Faux Painting Techniques For Furniture
I've spent the last 15 years learning different faux painting techniques for all kinds of furniture. I have used this technique on many pieces of flea market furniture. It truly isn't that difficult, and I've narrowed it down to what works the best.
If you decide to learn to faux finish, you can save hundreds of dollars by learning your own furniture makeover ideas. And, in my opinion, you create a truly unique and fabulous piece of furniture!
Don't stress out: you can do it!
There are many different methods and looks you can achieve. This page is about adding a technique to darken a lighter piece of furniture. It is VERY easy, fun, and quick! I promise!
Antiquing furniture is really all about the application process.
I'm Going To Show You Step By Step Using An End Table
This table is from Broyhill, and is in great condition. It is just a little out-of-date with the lighter stain color. It also has a lot of scratches, but those will only add character!
Gather all your supplies and let's start our faux painting technique project!
Prep your furniture by cleaning it with a dry cloth and a little spray cleaner. You don't want to get the table "wet"; just clean off any surface dirt and dust.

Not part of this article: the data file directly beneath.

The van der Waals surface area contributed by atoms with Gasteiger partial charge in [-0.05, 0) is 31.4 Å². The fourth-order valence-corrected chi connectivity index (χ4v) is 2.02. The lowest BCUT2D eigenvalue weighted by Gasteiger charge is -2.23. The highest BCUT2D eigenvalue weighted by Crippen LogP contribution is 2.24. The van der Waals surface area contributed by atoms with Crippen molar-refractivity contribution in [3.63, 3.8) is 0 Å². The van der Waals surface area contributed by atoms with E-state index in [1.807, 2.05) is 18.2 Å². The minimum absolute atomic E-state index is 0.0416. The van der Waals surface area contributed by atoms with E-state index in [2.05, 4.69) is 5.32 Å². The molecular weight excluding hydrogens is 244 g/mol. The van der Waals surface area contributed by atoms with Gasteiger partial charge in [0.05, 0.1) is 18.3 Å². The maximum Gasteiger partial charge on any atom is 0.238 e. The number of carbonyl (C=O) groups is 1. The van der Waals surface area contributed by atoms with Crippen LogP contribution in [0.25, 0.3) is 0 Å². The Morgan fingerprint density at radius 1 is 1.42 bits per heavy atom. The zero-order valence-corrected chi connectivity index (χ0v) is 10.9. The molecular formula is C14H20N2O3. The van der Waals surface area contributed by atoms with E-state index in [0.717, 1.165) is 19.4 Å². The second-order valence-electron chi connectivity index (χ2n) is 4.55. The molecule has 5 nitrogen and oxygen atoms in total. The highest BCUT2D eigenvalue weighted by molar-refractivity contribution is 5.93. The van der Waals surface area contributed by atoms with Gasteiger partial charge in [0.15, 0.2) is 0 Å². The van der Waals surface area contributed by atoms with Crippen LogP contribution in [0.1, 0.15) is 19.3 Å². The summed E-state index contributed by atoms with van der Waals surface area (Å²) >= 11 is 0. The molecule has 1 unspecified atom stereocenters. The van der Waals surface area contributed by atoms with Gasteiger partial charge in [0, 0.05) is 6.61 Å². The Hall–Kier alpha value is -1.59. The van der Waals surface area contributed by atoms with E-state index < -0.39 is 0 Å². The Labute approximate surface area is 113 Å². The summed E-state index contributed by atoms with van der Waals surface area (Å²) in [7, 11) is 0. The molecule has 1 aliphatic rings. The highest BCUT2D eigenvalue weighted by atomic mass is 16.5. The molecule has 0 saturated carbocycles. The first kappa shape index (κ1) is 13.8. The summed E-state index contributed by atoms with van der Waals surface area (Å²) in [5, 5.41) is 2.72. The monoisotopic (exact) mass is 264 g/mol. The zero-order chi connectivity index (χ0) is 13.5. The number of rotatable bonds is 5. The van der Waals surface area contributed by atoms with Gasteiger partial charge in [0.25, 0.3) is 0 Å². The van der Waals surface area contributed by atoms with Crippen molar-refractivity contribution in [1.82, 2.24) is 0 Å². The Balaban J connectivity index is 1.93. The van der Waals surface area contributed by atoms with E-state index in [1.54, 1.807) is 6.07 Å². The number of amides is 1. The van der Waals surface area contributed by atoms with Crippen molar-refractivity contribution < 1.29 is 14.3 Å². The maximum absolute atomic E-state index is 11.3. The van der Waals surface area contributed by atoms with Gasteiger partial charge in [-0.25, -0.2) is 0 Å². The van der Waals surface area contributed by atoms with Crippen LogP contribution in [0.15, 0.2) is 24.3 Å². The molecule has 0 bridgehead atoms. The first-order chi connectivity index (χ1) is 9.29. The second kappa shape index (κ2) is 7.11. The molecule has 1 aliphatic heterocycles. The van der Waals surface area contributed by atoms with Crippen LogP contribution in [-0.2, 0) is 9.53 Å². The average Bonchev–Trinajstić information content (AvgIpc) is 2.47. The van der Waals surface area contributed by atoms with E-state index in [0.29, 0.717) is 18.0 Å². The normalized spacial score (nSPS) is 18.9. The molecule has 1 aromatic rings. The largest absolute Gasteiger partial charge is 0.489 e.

Pour a little of your antiquing glaze onto the paper plate. Totally wet your rag and ring it out completely. Having a wet rag instead of using a dry rag allows the glaze to move smoothly over the furniture.
Dab your rag into the glaze, then go to a clean part of the plate and rub off the glaze. This will prevent any globs. Gently pound your rag up and down until you have your desired look. Re-coat your rag and continue working.
Continue working around your furniture and keep going in the same direction. Faux glaze is great to work with because it allows you to keep working and "dabbing" without it drying too fast.
If you miss a spot, just go back and retouch it.
HELPFUL TIP: Always take a look at where you first started to apply the glaze. It is easy to change the way in which you are dabbing the glaze, and therefore, change the overall pattern.
If you feel you have messed up, no problem! You are applying a water-based glaze over a finished piece, so it will wipe off with a clean rag!
As you keep adding the glaze, one trick I have learned is to add a little extra glaze and darken the edges of the furniture. It gives a realistic and aged look. So, after the glaze dries, you can go back and just gently dab a little extra on the edges. This technique makes ALL the difference! Remember, faux painting techniques are all different, but it is about taking your time and creating a natural look.
Once you are completely finished and your piece is dry, it is time to add a coat of polyurethane. I use a sponge brush; no cleaning-- just throw it away when you're finished! My favorite sheen to use is "satin". It is not too shiny and not too dull. It's just like Goldilock's bed--it is just right!
So, see you CAN learn faux painting techniques, and impress everyone!
See, faux painting furniture isn't too hard at all! Don't worry if your first effort isn't perfect! Once you have accessories on your furniture it will look great! Learning to faux finish furniture is a fantastic way to save money! And I am all about cheap decorating ideas!
More painted furniture ideas!
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